Four of the honorees have already been inducted in the National Women's Hall of Fame.

Yet, how many of us know their names or their accomplishments? Do we have any idea how their work might have affected our own lives or how it might affect the lives of our children? National Women's History Month gives us the opportunity to recognize and celebrate the extraordinary stories of these women's lives. There is a magic in telling each of their stories. A magic that is created by celebrating their vigor, purpose, commitment, intelligence, and talent.

In 1963, when Senator Margaret Chase Smith declared her candidacy for the Republican nomination for President of the United States, she was continuing her role as political pioneer. She was the first woman to be elected to both the House of Representatives and the US Senate and the first Senator to criticize and challenge the tactics of Senator Joseph McCarthy.

On June 1, 1950, as the only woman in the United States Senate, she delivered her famous "Declaration of Conscience" speech. In face of great ridicule and criticism, Margaret Chase Smith rose on the floor of the United States Senate to defend all that she treasured about America. She denounced the smear and bullying tactics of Senator McCarthy's anti-Communist campaign. Most of her colleagues in the Senate walked out as she was speaking. It would take 3 1/2 more years before McCarthy would finally be censored, and for the words and actions of Senator Smith to be validated.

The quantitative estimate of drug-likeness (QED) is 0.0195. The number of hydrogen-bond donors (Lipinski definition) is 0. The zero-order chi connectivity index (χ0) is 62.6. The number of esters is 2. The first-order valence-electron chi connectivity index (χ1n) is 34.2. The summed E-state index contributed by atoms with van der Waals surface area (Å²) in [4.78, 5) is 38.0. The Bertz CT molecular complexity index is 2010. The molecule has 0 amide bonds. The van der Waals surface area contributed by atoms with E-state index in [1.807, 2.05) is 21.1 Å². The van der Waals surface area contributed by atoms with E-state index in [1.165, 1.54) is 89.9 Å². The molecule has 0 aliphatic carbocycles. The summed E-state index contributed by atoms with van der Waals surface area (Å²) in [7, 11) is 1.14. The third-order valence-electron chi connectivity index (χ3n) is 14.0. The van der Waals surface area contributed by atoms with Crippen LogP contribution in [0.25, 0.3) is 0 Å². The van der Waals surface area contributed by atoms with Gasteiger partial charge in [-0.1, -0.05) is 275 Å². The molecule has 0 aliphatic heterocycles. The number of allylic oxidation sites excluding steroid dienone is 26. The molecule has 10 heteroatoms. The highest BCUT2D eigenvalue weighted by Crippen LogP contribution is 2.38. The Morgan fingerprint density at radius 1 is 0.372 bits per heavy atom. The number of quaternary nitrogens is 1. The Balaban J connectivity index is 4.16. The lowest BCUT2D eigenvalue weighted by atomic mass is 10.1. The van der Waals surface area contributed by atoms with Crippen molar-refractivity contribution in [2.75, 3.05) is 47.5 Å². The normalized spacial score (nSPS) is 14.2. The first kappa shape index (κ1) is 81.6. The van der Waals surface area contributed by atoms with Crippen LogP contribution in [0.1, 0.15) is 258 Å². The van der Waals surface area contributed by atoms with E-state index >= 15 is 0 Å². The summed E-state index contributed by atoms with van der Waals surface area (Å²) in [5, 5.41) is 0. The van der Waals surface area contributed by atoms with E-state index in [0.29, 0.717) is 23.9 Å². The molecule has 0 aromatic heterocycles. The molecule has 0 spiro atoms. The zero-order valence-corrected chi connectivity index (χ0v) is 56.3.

Altogether she served for 33 years in the United States Congress.
In 1964, after 16 years of distinguished service in the US Senate, Margaret Chase Smith ran for President, seeking the Republican Party nomination. She received 27 nominating votes at the Republican Convention and became the first woman to seek the Presidential nomination of a major political party.
She fearlessly and tirelessly pioneered a political career independent of corporate or party control.

In a different political area, that of grassroots politics and community organizing, Yuri Kochiyama has challenged long-held assumptions about race. She defies all stereotypes. Her political activism is a surprising outcome from a girl raised in a traditional middle class home.

The bombing of Pearl Harbor changed the life of every American, but for Yuri Kochiyama, her family, and those of Japanese ancestry, the American dream was shattered. Anti-Japanese feelings surged during World War II, and Yuri Kochiyama and her family and 120,000 others of Japanese ancestry -- 70 percent of whom were American born citizens, the other 30 percent Japanese immigrants who had been denied the possibility of citizenship -- were forcibly removed from their homes and imprisoned in internment camps. As a result of the hysteria and racism, her father was picked up shortly after the bombing of Pearl Harbor and imprisoned at a federal penitentiary. Sadly, he died six weeks after his release.